I came back here after years – to find the Sacred. Or as MF says: “All these are still nurtured by the hidden presence of the sacred”.
While Foucault went off and constructed a discourse of perfection – I am keen to keep tings a bit more dynamic and fuzzy. The oposition is not important – not certainly as much as the malevolence that stalks the sacred, the vulnerability, open-ness, resistance and so it goes the tension.
The great obsession of the nineteenth century was, as we know, history: with its themes of development and of suspension, of crisis, and cycle, themes of the ever-accumulating past, with its great preponderance of dead men and the menacing glaciation of the world. The nineteenth century found its essential mythological resources in the second principle of thermaldynamics- The present epoch will perhaps be above all the epoch of space. We are in the epoch of simultaneity: we are in the epoch of juxtaposition, the epoch of the near and far, of the side-by-side, of the dispersed. We are at a moment. I believe, when our experience of the world is less that of a long life developing through time than that of a network that connects points and intersects with its own skein. One could perhaps say that certain ideological conflicts animating present-day polemics oppose the pious descendents of time and the determined inhabitants of space. Structuralism, or at least which is grouped under this slightly too general name, is the effort to establish, between elements that could have been connected on a temporal axis, an ensemble of relations that makes them appear as juxtaposed, set off against one another, implicated by each other-that makes them appear, in short, as a sort of configuration. Actually, structuralism does not entail denial of time; it does involve a certain manner of dealing with what we call time and what we call history.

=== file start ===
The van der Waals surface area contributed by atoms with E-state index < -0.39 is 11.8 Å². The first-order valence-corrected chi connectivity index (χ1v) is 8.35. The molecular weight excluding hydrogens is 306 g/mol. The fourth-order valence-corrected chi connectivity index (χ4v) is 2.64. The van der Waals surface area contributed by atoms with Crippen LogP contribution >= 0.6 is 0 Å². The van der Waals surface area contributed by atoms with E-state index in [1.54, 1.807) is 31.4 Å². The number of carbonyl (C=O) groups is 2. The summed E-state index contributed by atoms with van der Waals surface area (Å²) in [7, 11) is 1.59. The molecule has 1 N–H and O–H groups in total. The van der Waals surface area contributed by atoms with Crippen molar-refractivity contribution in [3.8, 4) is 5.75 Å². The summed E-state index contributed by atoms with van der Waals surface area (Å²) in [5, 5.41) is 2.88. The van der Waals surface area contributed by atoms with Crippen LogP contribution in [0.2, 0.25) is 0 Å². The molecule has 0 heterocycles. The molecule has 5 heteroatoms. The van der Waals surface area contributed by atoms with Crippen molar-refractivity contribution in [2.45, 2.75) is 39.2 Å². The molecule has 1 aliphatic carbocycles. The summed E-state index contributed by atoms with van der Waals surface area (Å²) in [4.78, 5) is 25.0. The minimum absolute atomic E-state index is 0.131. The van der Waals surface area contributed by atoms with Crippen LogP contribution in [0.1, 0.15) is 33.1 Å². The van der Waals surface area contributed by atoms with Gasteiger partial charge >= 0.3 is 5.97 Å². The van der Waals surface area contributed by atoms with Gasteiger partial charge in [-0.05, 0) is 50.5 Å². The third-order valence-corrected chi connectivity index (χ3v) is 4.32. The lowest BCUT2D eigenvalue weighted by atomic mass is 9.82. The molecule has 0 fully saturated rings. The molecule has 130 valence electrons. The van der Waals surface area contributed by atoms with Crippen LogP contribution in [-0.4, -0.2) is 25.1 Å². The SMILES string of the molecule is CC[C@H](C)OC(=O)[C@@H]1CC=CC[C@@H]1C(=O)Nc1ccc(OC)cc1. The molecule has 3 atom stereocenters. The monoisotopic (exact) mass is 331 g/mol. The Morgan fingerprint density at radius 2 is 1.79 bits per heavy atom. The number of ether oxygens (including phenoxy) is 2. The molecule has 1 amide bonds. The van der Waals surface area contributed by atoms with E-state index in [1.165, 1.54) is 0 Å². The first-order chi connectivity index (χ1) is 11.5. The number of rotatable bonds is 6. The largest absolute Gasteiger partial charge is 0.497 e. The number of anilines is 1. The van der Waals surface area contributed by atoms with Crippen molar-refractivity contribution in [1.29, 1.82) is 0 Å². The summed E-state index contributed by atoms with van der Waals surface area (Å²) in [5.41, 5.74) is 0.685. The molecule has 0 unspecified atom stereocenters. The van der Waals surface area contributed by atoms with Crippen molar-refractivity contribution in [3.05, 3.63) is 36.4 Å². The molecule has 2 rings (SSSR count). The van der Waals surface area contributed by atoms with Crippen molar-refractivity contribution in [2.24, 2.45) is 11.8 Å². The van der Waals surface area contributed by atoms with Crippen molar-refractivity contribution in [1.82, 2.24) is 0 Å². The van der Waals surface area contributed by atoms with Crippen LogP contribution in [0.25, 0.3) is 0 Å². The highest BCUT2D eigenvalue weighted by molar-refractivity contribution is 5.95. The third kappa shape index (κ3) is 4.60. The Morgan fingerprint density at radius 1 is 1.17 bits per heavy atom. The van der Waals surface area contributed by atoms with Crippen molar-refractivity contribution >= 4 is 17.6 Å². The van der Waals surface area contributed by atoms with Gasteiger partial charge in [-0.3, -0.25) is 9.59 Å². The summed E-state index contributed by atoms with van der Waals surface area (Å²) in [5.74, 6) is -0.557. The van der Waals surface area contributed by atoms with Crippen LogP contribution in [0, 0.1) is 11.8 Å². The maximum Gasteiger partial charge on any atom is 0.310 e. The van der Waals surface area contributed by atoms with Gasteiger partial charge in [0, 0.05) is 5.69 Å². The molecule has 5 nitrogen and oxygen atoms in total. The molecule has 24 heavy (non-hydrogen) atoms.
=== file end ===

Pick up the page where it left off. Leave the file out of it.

Yet it is necessary to notice that the space which today appears to form the horizon of our concerns, our theory, our systems, is not an innovation; space itself has a history in Western experience, and it is not possible to disregard the fatal intersection of time with space. One could say, by way of retracing this history of space very roughly, that in the Middle Ages there was a hierarchic ensemble of places: sacred places and profane plates: protected places and open, exposed places: urban places and rural places (all these concern the real life of men). In cosmological theory, there were the supercelestial places as opposed to the celestial, and the celestial place was in its turn opposed to the terrestrial place. There were places where things had been put because they had been violently displaced, and then on the contrary places where things found their natural ground and stability. It was this complete hierarchy, this opposition, this intersection of places that constituted what could very roughly be called medieval space: the space of emplacement.